Beijing gives property market extra push amid plunge in equities
Interest rates cut and curbs on foreign buying eased as the government tries to shield the recovering sector from the selling spree in stocks
Just as worries were rising about the impact of China's stocks crash on the recovering property market, the authorities cut rates last week and relaxed rules on foreign buyers in order to maintain momentum in the housing sector.
The fifth interest rate cut since November last year, accompanied by a reduction in banks' reserve requirement ratio, is meant to safeguard a target of 7 per cent annual growth in the world's second-biggest economy this year and stem a stocks sell-off that has seen the Shanghai Composite Index plunge 38 per cent from its year's high in June.
The authorities loosened its curbs on foreigners buying homes and offices as speculative demand has waned, the yuan is expected to depreciate further and property prices unlikely to rebound in the strong pace seen in the past decade. Those rules were in place since 2006.
"We believe this is a measure to support further recovery in the property market, which is a key economic driver in China," said Frank Chen, the head of China research at global property consultant CBRE. "However, it remains a question whether this relaxation can attract new foreign investment, given increasing concern over China's economic slowdown and the yuan's depreciation."
China has suffered a worsening capital outflow in recent months. A rising number of Chinese firms, including developers and insurers, are stepping up their overseas expansion, while foreign investors have become more cautious about investing in the mainland due to political and economic risks.
If the authorities seek to defend the value of the yuan, economists expect more cuts in banks' reserve requirement ratio will be needed to ease a credit crunch, which will be positive for the housing market.
Last week's policy relaxation came just ahead of the real estate industry's traditional busy September-October season.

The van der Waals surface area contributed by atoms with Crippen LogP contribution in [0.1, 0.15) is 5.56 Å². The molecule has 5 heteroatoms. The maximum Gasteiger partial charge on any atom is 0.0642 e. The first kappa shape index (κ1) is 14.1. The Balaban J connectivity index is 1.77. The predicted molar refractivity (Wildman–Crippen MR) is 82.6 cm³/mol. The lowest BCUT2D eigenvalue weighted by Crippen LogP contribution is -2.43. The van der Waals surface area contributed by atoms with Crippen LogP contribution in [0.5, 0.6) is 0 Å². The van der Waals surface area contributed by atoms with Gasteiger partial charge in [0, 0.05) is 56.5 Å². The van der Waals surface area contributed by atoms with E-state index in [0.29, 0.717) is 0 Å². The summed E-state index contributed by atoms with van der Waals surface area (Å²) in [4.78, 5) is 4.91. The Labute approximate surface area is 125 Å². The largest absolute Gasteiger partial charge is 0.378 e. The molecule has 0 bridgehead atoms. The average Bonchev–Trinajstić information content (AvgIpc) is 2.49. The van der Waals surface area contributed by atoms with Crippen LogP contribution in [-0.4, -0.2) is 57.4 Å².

A slew of loosening measures at the end of March heralded an end to the housing market correction in tier-1 cities such as Shenzhen, Beijing and Shanghai, with the trend recently spreading to some tier-2 cities including Hangzhou and Nanjing. However, the vast majority of small cities are still struggling with oversupply.
The benchmark mortgage rate is now at a record low 5.15 per cent. The latest cut will save homebuyers with a 30-year, 1 million yuan mortgage loan 155 yuan per month.
Compared with the rate's peak of 7.05 per cent three years ago, buyers will save 1,226 yuan per month, according to calculations by property consultancy China Real Estate Information Corp.
"The problem is the lowering of the deposit rate will reduce savings. To lure back savers, banks often offer rates that will compress their margins," CRIC said. "With the latest rate cut, banks are likely to tighten mortgage loans, unless liquidity is very loose."
Data from Beijing-based financial product search engine Rong360 showed all banks have ended mortgage discounts to buyers of second homes. Of 528 lenders, 445 asked for a 10 per cent premium, up from 435 in July.
"Banks have loosened first-mortgage-loan policies, which will earn them little net interest margin," Rong360 said. "To balance out, they are expected to charge higher rates on second-home buyers."